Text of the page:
There's something rather audacious about the notion of a rock band creating a concept album whose themes and narrative foundation are anchored in a time before rock & roll came along, but if Southeast Engine were conscious of the contradictions involved on their fifth album, Canary, it would seem they didn't fret much about them. And with good reason: while Southeast Engine's music is clearly rooted in rock & roll, the strength of Adam Remnant's songwriting and the Appalachian accents of this music are well suited to Canary's tales of one family struggling through the depths of the depression in Ohio during the 1930s. Canary is music whose warmth and compassion shine through even when the songs speak of bad times and crushing disappointment, and the loose but emphatic report of the performances not only suits the melodies, but also reinforces the tone of the informal narrative. This music has just enough breath in it to reflect the shaky spirit of folks trying to make their way through desperate poverty, and while Remnant's vocal style has a decided wobble to it (recalling a less affected Will Oldham), he sounds as sincerely Appalachian as you could wish, and the bitterness that shows though on "1933 (Great Depression)," the desperate hope of "New Growth," and the bittersweet longing of "Ruthie" all sound honest and perfectly befit his characters. Plenty of musicians aiming to evoke the sounds of rural America in the '30s would strive to replicate the sound of a string band on an old 78, which may be why Canary is so powerful: rather than create a sound rooted in the past, Southeast Engine have instead written songs that feel emotionally honest and performed them with a gentle force that gracefully cuts to the heart of the matter without fretting about musical vintage. The result is something affecting and extraordinary. Canary is a true find from a band that's quietly created one of the most powerful albums of the year.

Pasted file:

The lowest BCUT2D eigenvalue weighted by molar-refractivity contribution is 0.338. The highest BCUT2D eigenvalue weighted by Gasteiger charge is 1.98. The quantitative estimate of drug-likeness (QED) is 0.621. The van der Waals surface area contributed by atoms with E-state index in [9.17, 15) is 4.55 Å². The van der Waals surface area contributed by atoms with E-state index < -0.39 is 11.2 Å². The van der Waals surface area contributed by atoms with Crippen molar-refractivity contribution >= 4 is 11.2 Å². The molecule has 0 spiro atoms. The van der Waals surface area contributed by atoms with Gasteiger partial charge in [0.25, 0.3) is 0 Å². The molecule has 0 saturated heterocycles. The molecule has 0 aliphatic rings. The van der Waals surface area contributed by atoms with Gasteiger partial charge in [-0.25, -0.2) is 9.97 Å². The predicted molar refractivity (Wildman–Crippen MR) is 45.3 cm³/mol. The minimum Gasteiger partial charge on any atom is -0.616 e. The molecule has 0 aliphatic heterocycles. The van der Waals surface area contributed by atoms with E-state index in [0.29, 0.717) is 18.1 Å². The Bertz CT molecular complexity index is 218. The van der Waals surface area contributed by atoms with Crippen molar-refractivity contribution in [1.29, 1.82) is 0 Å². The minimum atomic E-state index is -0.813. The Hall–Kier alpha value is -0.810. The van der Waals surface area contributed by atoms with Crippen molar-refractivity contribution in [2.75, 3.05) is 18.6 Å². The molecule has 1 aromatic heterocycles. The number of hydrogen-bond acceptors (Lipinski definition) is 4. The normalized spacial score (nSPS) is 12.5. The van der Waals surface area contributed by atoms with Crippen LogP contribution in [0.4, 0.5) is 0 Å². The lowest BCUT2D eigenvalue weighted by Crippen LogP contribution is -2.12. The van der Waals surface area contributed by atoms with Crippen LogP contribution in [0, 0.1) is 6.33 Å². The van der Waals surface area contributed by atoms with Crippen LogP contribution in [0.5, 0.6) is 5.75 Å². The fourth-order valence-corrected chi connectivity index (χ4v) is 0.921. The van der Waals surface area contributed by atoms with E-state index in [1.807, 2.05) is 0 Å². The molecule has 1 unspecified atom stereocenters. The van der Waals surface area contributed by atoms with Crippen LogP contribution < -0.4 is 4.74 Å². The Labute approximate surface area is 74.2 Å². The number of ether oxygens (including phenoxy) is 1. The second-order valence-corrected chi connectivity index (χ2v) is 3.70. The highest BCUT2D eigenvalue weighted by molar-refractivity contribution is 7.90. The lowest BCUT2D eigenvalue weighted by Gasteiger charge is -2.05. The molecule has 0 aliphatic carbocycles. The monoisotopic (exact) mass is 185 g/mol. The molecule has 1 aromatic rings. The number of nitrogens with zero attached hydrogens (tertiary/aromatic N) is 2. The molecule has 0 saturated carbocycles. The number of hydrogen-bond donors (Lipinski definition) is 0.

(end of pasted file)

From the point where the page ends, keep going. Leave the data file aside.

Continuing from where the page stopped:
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AllMusic Review by Mark Deming